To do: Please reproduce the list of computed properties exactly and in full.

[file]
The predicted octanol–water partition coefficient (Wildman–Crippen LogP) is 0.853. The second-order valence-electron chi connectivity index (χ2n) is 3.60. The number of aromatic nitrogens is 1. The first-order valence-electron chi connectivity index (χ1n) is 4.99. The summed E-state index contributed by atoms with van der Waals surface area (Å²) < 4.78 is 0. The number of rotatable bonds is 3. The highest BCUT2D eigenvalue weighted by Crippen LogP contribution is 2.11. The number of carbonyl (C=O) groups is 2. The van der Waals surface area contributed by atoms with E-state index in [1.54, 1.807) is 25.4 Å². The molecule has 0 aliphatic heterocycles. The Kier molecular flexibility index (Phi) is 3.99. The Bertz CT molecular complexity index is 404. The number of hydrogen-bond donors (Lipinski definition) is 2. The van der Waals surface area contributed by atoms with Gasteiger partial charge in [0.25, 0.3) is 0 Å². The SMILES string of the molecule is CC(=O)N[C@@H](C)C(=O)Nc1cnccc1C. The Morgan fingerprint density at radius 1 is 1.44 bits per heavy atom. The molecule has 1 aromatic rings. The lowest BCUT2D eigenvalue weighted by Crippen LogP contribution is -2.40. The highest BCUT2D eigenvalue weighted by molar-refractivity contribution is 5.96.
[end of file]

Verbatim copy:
The predicted octanol–water partition coefficient (Wildman–Crippen LogP) is 0.853. The second-order valence-electron chi connectivity index (χ2n) is 3.60. The number of aromatic nitrogens is 1. The first-order valence-electron chi connectivity index (χ1n) is 4.99. The summed E-state index contributed by atoms with van der Waals surface area (Å²) < 4.78 is 0. The number of rotatable bonds is 3. The highest BCUT2D eigenvalue weighted by Crippen LogP contribution is 2.11. The number of carbonyl (C=O) groups is 2. The van der Waals surface area contributed by atoms with E-state index in [1.54, 1.807) is 25.4 Å². The molecule has 0 aliphatic heterocycles. The Kier molecular flexibility index (Phi) is 3.99. The Bertz CT molecular complexity index is 404. The number of hydrogen-bond donors (Lipinski definition) is 2. The van der Waals surface area contributed by atoms with Gasteiger partial charge in [0.25, 0.3) is 0 Å². The SMILES string of the molecule is CC(=O)N[C@@H](C)C(=O)Nc1cnccc1C. The Morgan fingerprint density at radius 1 is 1.44 bits per heavy atom. The molecule has 1 aromatic rings. The lowest BCUT2D eigenvalue weighted by Crippen LogP contribution is -2.40. The highest BCUT2D eigenvalue weighted by molar-refractivity contribution is 5.96.